Social Entrepreneurship vs. Small Business Entrepreneurship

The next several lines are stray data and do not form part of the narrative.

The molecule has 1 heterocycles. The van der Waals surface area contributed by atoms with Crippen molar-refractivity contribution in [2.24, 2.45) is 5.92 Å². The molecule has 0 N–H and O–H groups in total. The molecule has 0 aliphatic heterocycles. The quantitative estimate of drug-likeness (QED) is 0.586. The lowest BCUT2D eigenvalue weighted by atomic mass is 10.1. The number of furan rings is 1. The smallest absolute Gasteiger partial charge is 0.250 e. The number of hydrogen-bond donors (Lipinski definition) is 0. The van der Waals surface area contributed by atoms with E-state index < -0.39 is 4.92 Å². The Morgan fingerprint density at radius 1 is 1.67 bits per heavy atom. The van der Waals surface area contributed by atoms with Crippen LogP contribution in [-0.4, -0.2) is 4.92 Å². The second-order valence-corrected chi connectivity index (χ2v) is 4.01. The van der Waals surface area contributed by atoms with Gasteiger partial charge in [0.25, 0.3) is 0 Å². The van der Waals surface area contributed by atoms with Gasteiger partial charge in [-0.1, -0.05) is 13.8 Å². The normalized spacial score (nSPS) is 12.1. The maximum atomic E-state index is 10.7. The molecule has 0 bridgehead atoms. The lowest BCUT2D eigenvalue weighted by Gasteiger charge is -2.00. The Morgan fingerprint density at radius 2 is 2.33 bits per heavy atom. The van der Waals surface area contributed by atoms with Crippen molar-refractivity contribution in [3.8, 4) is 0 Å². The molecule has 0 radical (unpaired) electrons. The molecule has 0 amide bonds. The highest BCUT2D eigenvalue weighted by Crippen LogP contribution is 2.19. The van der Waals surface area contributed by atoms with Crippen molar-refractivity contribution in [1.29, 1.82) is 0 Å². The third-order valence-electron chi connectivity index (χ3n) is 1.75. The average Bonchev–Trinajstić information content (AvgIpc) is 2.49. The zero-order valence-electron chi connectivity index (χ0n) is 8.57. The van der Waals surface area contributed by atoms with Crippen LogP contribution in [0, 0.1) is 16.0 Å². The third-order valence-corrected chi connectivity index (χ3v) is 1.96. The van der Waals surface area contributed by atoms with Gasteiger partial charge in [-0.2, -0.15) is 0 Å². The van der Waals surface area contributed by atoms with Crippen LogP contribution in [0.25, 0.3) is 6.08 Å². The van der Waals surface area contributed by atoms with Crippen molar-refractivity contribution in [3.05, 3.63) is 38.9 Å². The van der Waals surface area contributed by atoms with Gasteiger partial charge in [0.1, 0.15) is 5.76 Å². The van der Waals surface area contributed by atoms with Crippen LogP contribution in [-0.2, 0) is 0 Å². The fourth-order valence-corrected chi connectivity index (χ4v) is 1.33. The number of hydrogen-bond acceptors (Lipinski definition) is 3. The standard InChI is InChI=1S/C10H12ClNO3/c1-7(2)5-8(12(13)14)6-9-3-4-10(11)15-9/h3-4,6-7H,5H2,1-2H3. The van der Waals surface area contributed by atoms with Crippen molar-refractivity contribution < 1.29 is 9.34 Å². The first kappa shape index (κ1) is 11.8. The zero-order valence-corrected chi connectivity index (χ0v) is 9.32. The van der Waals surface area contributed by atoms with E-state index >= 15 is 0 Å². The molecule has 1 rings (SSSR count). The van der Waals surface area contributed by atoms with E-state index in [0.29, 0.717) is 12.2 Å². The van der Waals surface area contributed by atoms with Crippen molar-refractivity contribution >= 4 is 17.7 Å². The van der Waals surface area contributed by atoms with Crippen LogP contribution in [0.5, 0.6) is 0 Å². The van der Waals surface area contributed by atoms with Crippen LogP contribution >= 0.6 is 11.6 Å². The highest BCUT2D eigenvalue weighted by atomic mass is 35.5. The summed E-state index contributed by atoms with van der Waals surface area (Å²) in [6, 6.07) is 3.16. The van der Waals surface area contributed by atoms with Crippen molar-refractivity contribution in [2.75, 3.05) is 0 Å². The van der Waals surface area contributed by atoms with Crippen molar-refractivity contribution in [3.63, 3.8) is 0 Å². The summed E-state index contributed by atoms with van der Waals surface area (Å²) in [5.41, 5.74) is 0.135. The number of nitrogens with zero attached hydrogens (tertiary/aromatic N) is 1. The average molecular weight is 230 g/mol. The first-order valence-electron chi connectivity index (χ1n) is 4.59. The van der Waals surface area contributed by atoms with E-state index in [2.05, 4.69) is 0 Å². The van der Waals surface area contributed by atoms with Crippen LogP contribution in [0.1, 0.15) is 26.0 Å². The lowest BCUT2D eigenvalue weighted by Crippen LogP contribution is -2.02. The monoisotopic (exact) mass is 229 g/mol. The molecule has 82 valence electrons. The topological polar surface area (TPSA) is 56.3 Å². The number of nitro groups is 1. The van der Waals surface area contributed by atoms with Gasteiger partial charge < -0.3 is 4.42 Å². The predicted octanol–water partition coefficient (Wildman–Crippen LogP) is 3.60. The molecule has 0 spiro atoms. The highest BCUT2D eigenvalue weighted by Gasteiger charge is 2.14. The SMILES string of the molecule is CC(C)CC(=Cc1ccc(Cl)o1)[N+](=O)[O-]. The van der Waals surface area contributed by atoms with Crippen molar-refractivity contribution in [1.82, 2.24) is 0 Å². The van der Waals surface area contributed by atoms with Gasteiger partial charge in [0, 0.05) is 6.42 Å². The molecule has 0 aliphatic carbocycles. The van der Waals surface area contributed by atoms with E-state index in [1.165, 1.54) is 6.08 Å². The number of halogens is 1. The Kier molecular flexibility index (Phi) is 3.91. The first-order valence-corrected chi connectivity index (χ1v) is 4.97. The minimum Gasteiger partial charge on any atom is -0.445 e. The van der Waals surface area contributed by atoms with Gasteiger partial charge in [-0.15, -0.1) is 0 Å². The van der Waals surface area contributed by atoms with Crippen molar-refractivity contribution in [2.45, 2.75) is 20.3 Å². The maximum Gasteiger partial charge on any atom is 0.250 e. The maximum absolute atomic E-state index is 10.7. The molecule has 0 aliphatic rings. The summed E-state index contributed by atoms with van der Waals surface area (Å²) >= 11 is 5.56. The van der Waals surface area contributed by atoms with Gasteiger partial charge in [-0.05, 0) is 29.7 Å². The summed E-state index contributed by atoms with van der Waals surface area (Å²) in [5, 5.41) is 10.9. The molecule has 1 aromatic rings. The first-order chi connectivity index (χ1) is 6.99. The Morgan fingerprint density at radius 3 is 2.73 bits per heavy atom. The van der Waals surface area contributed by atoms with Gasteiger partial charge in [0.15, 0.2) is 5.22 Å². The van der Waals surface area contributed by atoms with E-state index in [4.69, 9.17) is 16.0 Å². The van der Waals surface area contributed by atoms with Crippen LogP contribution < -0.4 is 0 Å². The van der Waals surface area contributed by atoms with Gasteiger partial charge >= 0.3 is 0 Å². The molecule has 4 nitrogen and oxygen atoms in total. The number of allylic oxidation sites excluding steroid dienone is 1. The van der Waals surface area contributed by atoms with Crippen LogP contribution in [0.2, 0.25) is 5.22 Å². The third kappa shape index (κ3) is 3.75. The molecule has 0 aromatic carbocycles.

By Alexander Shaw When you hear the term entrepreneur what do you think of? Probably someone who owns a business, right? Maybe it’s an individual who sells a product to customers for a profit. Although this is technically correct, it is a popular misconception that this is the ONLY type of entrepreneur. According to Ben Casnocha, entrepreneur, investor and bestselling business management author, there are four different types of entrepreneurship: small business entrepreneurship, scalable startup entrepreneurship, large company entrepreneurship, and social entrepreneurship. Today, we are looking into social and small business entrepreneurship. The most common entrepreneur would be the individual, small business entrepreneur. According to fitsmallbusiness.com, 83.1% of entrepreneurs founded their own business. An example of a small business entrepreneur would be Janeah Kemp, a 16 year old female who owns her own line of clothing “Murda Mafia”. Most small business entrepreneurs own what is called a for profit organization. A for profit organization is a business that was created with the intent of making a profit. A social entrepreneur is a person who creates a program or business to help solve problems in society. An example of a social entrepreneur would be Amber Anderson, another 16-year-old female, who has created her own mentoring group for African American middle schoolers called “ANA’s Mentoring Group”. Sometimes, like in Amber’s case, a social entrepreneur starts what is called a non-profit organization. A non-profit organization is an organization formed to educate or help a population and does not earn a profit. This is important to know since there are 1.5 million nonprofit organizations, more than half of which are social entrepreneurship.

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